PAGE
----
Free market enthusiasts like to tout the idea of “creative destruction,” the broad means by which, it is theorized, companies and ideas that are old or weak will fall to the wayside and new and better ideas will take their place.* In practice this idea falls down all the time, but at the moment I’m more interested in its positive phoenix-like connotations: from the ashes will arise something new. Something better.
This is not the Megan Cox Gurdon entry you think it is. She’s a symptom, that’s all.
I confess. I haven’t read her stupid article before today. I’m not saying it’s stupid because of her perspective, which I suspect no one has any real problem with – i.e. we want to be good parents raising good and (mentally) healthy kids. Nope, it’s stupid for statements such as this:
Yet it is also possible—indeed, likely—that books focusing on pathologies help normalize them and, in the case of self-harm, may even spread their plausibility and likelihood to young people who might otherwise never have imagined such extreme measures.
Look, I’m all for scaring kids with YA lit (joke! I joke!) but scaring parents with what sounds like good ol’ common sense and a set of blinders two feet tall? I draw the line. I guess what I’m saying is that I’d like to see some citations here. Sure – it does sound likely. What’s that thing about correlation and causality? (more…)
Stay away from monoculture.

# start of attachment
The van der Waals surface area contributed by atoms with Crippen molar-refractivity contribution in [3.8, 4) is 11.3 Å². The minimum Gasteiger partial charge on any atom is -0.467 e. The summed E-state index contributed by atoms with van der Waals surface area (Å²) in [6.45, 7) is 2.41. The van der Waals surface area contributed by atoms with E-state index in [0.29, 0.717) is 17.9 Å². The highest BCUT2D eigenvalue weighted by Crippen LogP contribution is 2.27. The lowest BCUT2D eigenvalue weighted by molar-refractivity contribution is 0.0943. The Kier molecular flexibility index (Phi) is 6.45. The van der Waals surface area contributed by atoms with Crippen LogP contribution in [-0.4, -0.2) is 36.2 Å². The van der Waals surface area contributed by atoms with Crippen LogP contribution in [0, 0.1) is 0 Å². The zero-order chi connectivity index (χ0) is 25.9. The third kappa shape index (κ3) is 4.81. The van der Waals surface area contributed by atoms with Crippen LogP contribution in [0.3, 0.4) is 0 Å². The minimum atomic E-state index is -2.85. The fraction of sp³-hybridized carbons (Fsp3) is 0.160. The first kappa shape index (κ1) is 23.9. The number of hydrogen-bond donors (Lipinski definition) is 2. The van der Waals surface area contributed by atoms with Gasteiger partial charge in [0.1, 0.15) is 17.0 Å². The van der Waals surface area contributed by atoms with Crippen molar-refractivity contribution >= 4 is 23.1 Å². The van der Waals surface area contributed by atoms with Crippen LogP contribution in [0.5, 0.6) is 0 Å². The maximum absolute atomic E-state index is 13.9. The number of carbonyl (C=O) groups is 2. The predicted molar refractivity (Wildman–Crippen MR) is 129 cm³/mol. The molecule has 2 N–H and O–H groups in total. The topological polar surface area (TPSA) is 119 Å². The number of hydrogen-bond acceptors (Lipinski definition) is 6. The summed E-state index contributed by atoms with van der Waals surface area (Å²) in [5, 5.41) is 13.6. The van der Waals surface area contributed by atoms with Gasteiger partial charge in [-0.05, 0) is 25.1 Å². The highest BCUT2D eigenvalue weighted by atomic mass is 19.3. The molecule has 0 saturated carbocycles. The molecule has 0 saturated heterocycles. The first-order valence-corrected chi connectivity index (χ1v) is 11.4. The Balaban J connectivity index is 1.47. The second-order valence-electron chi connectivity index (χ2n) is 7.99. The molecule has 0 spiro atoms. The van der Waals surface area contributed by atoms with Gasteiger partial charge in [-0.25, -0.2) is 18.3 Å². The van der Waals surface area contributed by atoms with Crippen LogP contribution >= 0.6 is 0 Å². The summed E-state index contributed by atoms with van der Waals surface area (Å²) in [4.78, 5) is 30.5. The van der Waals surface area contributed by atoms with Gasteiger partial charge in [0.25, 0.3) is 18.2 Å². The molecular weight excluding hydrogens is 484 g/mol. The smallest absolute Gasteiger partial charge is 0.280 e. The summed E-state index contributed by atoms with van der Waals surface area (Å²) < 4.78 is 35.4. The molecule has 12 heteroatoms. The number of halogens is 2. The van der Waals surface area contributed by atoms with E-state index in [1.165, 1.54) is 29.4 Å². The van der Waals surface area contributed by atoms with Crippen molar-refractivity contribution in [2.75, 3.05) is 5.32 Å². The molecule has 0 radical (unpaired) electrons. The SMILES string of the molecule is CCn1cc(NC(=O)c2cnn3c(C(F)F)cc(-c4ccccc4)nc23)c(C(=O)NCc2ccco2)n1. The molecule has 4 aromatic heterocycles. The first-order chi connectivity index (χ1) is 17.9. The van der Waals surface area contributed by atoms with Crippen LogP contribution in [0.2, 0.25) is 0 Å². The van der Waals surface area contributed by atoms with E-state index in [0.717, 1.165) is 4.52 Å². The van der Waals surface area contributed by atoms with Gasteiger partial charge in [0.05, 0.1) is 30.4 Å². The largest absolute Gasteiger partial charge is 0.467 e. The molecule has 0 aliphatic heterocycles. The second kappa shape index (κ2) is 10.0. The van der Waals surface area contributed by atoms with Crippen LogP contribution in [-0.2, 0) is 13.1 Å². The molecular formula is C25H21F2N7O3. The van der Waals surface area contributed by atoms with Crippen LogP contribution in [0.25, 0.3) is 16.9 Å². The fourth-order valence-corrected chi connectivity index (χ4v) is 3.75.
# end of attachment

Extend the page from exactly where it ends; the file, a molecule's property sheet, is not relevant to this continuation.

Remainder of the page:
First up, OpenLibrary.org, for your reading pleasure. I presume, given the fact that you’re reading this, that you have access to the Internet.
Then again, not everyone has access to a library, and actual structures are useful – not just for connecting and keeping people cool during grossly hot and wet Chicago summers. Thus, Philip Pullman.
Then again, Philip Pullman would say that. So would Neil Gaiman. They’re authors. They’ve got a vested interest in having their books read.
I’m going to fess up before the rhetorical angle feels too overwrought – it’s not just about Art per se. The problem is that A R T is a very big word that encompasses a lot of meanings, and you and I might both be using the word without saying the same thing (for politically-laden giggles, venture over to Scalzi to see a similar conversation, this one hinging on the meaning of “nihilist”). I’m not going to get into what the various definitions of Art might be, the thing that I’m focusing on, the concept that’s buried in the concept of Art, is standards. (more…)